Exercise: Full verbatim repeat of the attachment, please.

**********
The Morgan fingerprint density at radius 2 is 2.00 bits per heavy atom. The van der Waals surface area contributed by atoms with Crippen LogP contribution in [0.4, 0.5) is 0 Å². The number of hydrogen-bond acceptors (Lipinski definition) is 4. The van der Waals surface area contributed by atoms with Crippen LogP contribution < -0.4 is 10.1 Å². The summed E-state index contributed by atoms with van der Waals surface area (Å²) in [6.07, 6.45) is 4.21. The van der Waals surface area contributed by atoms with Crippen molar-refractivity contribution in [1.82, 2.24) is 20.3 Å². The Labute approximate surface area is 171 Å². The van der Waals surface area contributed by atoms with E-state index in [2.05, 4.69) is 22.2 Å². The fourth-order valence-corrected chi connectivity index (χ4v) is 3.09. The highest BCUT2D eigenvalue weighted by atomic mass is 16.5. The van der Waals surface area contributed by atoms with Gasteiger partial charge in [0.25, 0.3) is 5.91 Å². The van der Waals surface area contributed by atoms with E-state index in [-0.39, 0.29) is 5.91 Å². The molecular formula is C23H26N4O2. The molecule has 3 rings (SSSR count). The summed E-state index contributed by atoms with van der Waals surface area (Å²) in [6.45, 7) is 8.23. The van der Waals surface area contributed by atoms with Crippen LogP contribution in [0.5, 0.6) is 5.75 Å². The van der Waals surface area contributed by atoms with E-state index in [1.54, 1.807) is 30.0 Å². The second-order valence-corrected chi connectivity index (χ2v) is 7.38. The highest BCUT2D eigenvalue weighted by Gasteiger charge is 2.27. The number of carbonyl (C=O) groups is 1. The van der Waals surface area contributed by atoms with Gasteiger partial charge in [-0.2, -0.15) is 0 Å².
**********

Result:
The Morgan fingerprint density at radius 2 is 2.00 bits per heavy atom. The van der Waals surface area contributed by atoms with Crippen LogP contribution in [0.4, 0.5) is 0 Å². The number of hydrogen-bond acceptors (Lipinski definition) is 4. The van der Waals surface area contributed by atoms with Crippen LogP contribution < -0.4 is 10.1 Å². The summed E-state index contributed by atoms with van der Waals surface area (Å²) in [6.07, 6.45) is 4.21. The van der Waals surface area contributed by atoms with Crippen molar-refractivity contribution in [1.82, 2.24) is 20.3 Å². The Labute approximate surface area is 171 Å². The van der Waals surface area contributed by atoms with E-state index in [2.05, 4.69) is 22.2 Å². The fourth-order valence-corrected chi connectivity index (χ4v) is 3.09. The highest BCUT2D eigenvalue weighted by atomic mass is 16.5. The van der Waals surface area contributed by atoms with Gasteiger partial charge in [0.25, 0.3) is 5.91 Å². The van der Waals surface area contributed by atoms with E-state index in [-0.39, 0.29) is 5.91 Å². The molecular formula is C23H26N4O2. The molecule has 3 rings (SSSR count). The summed E-state index contributed by atoms with van der Waals surface area (Å²) in [6.45, 7) is 8.23. The van der Waals surface area contributed by atoms with Crippen LogP contribution in [0.5, 0.6) is 5.75 Å². The van der Waals surface area contributed by atoms with E-state index in [1.54, 1.807) is 30.0 Å². The second-order valence-corrected chi connectivity index (χ2v) is 7.38. The highest BCUT2D eigenvalue weighted by Gasteiger charge is 2.27. The number of carbonyl (C=O) groups is 1. The van der Waals surface area contributed by atoms with Gasteiger partial charge in [-0.2, -0.15) is 0 Å².